When & Where to Plant Sedum
Light: Sedum (or ‘stone crop flower’) do best in full to part sun. While taller hybrids need full sun to flower their best, creeping types will grow fine in part shade. Soil: Sedums like a very well-drained soil with a neutral to slightly alkaline pH.
Similarly one may ask, do sedums like sun or shade?
Where to Plant Sedum. Sedum don’t require a lot of water and will develop their best colors if they get at least 6 hours of sunlight per day. They won’t grow well in heavy, mucky, or high clay soils.
In this way, how do you look after sedum plants?
Sedums are best planted where they will enjoy good sun with soil that is not too dry. Sedums will grow in partial shade, but not full shade. Sedum is a very undemanding plant and is virtually maintenance free apart from a trim back in the spring.
Does sedum come back every year?
Sedum plants have succulent leaves that range from tiny needles to larger and fleshy, from gray to green to purple to blue, and even variegated! Butterflies & bees love them. And best yet, they are perennials so they come back year after year.
Companion Plants for Sedum
- Asters and Chrysanthemums. Asters and chrysanthemums are hardy perennials that bloom in the fall. …
- Blue Fescue. The spiky, blue-gray foliage of blue fescue contrasts nicely with Autumn Joy’s soft green stems and leaves. …
- Dianthus. …
- Hostas. …
- Purple Coneflower.
Once established, ground covers control soil erosion and form an attractive foliage blanket across your yard. These low-lying plants do not choke out other species, but they can hinder their growth with proper maintenance, especially during establishment.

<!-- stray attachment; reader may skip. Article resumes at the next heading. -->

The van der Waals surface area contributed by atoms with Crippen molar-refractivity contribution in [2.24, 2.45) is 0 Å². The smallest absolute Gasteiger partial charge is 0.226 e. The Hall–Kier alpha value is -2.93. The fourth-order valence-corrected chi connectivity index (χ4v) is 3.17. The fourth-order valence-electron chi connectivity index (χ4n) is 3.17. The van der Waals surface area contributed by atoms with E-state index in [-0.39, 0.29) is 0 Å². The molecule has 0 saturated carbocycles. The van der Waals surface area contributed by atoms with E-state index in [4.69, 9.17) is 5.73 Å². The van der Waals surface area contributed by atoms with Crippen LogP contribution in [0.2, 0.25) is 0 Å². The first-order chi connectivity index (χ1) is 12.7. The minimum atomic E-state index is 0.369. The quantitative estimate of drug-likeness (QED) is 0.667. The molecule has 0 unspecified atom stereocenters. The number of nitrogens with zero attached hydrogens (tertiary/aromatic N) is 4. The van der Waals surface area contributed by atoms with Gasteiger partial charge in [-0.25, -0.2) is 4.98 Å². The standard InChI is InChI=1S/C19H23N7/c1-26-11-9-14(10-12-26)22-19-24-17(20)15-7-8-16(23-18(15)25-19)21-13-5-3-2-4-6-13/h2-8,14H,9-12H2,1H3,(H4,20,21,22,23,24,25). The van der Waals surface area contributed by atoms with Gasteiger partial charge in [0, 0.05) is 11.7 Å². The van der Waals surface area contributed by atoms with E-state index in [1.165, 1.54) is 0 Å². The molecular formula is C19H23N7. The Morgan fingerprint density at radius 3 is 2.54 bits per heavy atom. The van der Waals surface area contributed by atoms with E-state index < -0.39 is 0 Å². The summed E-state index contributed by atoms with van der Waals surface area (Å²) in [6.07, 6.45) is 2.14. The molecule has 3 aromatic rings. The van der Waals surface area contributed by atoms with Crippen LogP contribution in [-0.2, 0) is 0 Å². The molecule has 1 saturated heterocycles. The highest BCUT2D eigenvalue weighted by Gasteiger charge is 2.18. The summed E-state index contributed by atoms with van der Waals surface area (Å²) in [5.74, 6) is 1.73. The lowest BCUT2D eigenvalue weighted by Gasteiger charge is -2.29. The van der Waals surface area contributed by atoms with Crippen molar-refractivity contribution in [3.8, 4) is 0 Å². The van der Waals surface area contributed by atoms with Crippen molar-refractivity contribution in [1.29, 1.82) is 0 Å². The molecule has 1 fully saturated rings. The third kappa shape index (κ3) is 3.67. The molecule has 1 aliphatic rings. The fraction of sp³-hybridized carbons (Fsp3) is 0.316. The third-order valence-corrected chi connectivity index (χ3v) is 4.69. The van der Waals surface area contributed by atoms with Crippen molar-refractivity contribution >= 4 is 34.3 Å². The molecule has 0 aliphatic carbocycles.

When planting stonecrops in containers, the only real essential rule is to use a well-draining soil—stonecrops that remain saturated in moisture may develop root rot and turn mushy. … Like succulents, sedums have roots which are pretty shallow, so they don’t need a huge pot to thrive.
Tall sedums do not spread but when grown in mass plantings are beautiful and tough ground covers. Perfect for filling a hillside or fleshing out the middle of a perennial border. Creeping sedums will spread slowly but surely and make a very low ground cover for sunny spots.
Although sedum is not poisonous to dogs, cats, and other animals, some varieties of succulents are toxic to animals. … It is also good to know that consumption of any plant material can cause vomiting and gastrointestinal upset for dogs and cats. Here are common symptoms of plant poisoning in a pet.
An herbaceous perennial which dies down in the winter and regrows the next spring. It has a height of 50cm (20in) and a spread of 60cm (24in). It is fully hardy in all areas of the UK withstanding temperatures down to -20°C. The main interest is from the flowers which are produced in August to October.
Although sedums are rapid spreaders, they are not invasive. Because they are shallow rooted, they can be easily lifted and moved. And they will overwinter in most planters—provided there is ample drainage—and emerge from dormancy in early to midspring.
Slow varieties will stay nice and small in a pot, whereas fast, ground cover varieties like Sedum can spread up to 1″ a month in the growing season.
Phlox Intensia® – self-cleaning, no deadheading needed, this may not be true of all phlox. Perennial Sedum – the seed heads will remain on this summer to fall blooming plant. Removing them will not keep the plant blooming longer.